A new solar photovoltaic (PV) array was added on to the Rancho Seco property owned by the Sacramento Municipal Utility District (SMUD) to celebrate the 20 year anniversary of the utility's first major solar installation. PV1 was installed and hooked into the power grid to provide one megawatt (MW) of renewable energy to the Sacramento system. PV6, the anniversary installation, increased the field array capacity to 3.2 MW, enough to power more than 2,200 single-family homes. UniSolar manufactured the modules that went into the panels for PV6. The 3,700 modules purchased were priced at $6 a watt, and fitted into approximately 412 tracking panels that follow the sun across the sky to help gather the maximum amount of solar energy.
"PV1 was one of the first solar arrays in the world."
Sacramento, California - September 3, 2004 [SolarAccess.com]
Modules installed in 1984 are operating at about 80 percent of their original capacity, according to Grant Nelson, who is the project manager for Renewable Generation Assets at SMUD. The new panels aren't meant to replace the original installation, Nelson said, but to aid in power production through updated technology. Researchers from the New Mexico State University have been tracking the performance of the arrays from installation to decommissioning.
"Over the years, as a modules fails totally, we will replace them," he said. "We anticipate, looking at how the performance has dropped over the years, it will probably be about five more years (before SMUD decommissions panels in PV1)."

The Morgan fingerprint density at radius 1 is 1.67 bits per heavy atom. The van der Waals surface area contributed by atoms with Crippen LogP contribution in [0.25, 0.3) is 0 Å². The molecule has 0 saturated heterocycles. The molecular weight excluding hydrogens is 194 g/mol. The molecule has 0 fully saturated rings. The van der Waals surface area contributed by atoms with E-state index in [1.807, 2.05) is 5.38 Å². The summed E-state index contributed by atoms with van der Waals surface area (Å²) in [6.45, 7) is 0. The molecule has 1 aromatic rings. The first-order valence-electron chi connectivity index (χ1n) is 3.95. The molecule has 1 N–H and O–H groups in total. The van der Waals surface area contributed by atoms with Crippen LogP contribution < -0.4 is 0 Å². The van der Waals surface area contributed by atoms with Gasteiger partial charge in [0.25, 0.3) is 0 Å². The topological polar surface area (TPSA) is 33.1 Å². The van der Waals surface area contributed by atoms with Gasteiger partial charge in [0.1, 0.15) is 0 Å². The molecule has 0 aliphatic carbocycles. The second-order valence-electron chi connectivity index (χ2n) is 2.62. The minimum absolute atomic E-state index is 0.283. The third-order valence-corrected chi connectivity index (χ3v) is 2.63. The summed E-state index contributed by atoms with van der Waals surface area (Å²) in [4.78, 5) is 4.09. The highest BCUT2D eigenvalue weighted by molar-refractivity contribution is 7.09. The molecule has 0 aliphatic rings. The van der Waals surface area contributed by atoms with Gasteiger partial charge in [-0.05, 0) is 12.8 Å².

PV1 was one of the first solar arrays in the world, according to SMUD. Grant said the first array caused a lot of talk because the technology was still fairly new. With the dedication of PV6, the plant now has nearly 5000 solar panels at the on-site array.
Solar energy isn't relegated to the utility's land, however. Part of the company's power load is supplied by distributed generation systems on commercial buildings, homes and parking structures. More than 8.3 MW of power comes from PV arrays in the utility's district.
Distributed generation is a selling point to customers, Grant said, because it takes the power load off of the utility and provides the customer with a personal power source.
SMUD plans to keep improving both the on-site arrays and the distributed generation network, Grant said. By encouraging PV use, the utility hopes to promote the solar market enough to increase local research and development, and perhaps start to bring the prices down on PV production and installation.